Urgent iPhone update issued after spyware discovered that gives hackers access


Apple on Monday advised all users to update their devices after researchers warned that the Israeli spyware company NSO Group had developed a way to take control over nearly any Apple computer, watch or iPhone.

“It’s absolutely terrifying,” said John Scott-Railton, a senior researcher at The Citizen Lab, which recently discovered the software exploit and notified Apple about it. The group published a report about it Monday.

The malicious software takes control of an Apple device by first sending a message through iMessage, the company’s default messaging app, and then hacking through a flaw in how Apple processes images. It is what’s known in the cybersecurity industry as a “zero-click” exploit — a particularly dangerous and pernicious flaw that doesn’t require a victim clicking a link or downloading a file to take over.

People whose devices have been exploited are extremely unlikely to realize they’ve been hacked, Scott-Railton said.

“The user sees crickets while their iPhone is silently exploited,” he said. “Someone sends you a GIF that isn’t, and then you’re in trouble. That’s it. You don’t see a thing.”

As is often the case with NSO Group hacking, the newly discovered exploit is both technologically remarkable but likely only used on people specifically targeted by governments who use the company’s software.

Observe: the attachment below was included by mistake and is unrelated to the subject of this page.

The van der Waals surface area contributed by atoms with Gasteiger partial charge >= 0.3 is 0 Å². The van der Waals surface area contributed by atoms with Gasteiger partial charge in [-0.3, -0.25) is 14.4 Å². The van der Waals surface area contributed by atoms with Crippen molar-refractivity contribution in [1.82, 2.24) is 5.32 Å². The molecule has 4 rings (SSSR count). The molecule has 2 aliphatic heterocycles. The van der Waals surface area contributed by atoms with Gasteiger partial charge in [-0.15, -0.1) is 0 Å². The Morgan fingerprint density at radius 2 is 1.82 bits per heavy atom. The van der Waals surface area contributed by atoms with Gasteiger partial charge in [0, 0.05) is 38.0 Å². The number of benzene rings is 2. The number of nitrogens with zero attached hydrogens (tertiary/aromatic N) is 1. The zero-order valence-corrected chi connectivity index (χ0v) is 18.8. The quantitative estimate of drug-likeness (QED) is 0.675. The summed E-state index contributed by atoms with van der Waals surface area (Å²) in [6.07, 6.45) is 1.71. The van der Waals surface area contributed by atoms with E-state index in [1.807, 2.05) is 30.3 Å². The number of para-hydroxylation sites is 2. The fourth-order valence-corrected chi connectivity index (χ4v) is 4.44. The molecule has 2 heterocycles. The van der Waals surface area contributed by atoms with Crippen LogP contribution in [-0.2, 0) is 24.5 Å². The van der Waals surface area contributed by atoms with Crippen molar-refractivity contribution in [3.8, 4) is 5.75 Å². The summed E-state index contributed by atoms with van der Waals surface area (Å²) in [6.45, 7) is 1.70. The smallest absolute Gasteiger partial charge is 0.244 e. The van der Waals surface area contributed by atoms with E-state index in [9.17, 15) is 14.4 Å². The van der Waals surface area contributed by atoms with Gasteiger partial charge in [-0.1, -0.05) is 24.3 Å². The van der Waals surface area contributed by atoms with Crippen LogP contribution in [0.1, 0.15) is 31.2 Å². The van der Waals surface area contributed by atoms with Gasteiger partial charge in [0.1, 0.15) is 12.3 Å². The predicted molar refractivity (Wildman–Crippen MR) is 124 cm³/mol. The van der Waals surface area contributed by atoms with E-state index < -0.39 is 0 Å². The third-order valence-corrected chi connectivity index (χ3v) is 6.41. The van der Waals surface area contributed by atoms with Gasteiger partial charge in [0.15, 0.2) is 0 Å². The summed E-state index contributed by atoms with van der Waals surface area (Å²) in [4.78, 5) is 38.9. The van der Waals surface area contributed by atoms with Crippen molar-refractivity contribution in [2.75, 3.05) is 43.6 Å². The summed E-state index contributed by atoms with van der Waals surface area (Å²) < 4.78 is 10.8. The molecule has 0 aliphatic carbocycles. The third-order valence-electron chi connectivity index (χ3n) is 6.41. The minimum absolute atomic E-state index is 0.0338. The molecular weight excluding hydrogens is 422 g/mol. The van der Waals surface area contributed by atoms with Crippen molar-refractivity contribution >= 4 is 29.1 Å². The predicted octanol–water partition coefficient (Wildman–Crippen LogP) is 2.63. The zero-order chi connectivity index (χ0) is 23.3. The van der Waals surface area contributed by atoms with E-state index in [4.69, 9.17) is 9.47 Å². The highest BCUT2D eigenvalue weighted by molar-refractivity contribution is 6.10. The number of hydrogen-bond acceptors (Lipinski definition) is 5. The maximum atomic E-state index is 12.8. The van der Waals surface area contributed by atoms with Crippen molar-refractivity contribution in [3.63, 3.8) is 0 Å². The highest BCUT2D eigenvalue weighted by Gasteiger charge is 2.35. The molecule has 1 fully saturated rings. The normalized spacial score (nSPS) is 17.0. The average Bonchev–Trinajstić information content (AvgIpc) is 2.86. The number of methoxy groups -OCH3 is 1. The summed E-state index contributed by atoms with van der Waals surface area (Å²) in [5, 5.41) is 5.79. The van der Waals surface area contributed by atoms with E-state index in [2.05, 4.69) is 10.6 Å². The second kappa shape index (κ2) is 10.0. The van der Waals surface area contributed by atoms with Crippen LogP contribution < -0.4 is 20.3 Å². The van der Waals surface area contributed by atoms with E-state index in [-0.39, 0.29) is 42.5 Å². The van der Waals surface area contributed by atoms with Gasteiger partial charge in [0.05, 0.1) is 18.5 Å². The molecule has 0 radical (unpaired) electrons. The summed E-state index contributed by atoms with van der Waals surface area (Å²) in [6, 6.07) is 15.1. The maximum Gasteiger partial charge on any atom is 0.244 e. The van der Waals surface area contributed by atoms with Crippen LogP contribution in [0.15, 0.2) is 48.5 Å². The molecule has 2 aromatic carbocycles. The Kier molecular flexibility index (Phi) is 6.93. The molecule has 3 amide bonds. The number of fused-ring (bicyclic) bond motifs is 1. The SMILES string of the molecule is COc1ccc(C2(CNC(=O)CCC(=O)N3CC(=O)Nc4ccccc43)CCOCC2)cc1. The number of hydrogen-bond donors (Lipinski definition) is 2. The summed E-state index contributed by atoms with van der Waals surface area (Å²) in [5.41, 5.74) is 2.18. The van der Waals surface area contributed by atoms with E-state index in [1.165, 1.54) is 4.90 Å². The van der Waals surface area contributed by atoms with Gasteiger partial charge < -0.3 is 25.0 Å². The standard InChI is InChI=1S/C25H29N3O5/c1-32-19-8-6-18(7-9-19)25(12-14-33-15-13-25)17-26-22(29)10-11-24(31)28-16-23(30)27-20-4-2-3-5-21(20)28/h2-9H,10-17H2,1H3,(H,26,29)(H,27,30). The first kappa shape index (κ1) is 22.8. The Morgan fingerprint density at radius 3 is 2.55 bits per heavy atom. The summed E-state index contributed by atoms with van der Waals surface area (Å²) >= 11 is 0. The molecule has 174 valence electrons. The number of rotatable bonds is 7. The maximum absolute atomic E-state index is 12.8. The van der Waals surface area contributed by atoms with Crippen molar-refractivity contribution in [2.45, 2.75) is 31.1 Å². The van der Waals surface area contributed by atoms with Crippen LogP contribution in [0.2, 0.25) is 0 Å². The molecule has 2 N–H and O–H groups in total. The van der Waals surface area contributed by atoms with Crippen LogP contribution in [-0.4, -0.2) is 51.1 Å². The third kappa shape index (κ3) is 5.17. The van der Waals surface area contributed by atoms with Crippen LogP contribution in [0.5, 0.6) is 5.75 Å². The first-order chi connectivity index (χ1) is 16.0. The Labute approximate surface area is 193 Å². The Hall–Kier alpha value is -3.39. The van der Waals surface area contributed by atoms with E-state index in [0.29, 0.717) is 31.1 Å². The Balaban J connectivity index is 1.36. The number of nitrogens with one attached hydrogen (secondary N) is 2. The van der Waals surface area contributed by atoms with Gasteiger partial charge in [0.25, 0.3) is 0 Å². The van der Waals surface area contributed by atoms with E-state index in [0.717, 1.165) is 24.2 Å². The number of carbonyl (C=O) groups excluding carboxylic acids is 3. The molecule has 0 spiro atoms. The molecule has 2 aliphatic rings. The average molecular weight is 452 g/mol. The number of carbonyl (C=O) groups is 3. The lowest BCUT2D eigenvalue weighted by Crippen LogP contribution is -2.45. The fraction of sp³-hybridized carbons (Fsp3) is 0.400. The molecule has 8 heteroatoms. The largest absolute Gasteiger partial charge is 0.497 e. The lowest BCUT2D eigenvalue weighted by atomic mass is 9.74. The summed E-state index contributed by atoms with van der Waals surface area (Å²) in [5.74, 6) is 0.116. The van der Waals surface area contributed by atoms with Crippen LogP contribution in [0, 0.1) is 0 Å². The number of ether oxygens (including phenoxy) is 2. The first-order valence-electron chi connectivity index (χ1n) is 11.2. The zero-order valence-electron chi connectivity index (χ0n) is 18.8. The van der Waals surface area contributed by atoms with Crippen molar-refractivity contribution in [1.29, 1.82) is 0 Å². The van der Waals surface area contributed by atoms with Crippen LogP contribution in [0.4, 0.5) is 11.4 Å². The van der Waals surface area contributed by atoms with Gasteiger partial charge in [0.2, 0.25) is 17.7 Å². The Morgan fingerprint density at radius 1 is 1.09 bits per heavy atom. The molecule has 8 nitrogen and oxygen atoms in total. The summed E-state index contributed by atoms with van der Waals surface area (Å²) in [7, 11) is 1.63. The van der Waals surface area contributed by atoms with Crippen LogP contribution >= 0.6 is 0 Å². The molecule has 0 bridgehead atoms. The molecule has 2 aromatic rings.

NSO Group creates surveillance and hacking software that it leases to governments to spy on individuals’ computers and smartphones. For years, it has insisted that its primary product, Pegasus, is a vital tool to stop terrorists and other criminals, and that it merely leases its technology to legitimate governments in accordance with their own laws. It has also insisted it can’t be used to target Americans’ phones, and that it revokes usage from countries that misuse its products.

But Citizen Lab, a cybersecurity research center at the University of Toronto, has repeatedly found instances of Pegasus software used against journalists in Mexico who investigated cartels and Saudi Arabian dissidents, including associates of the slain Washington Post columnist Jamal Khashoggi.

In an emailed statement, an NSO spokesperson said…

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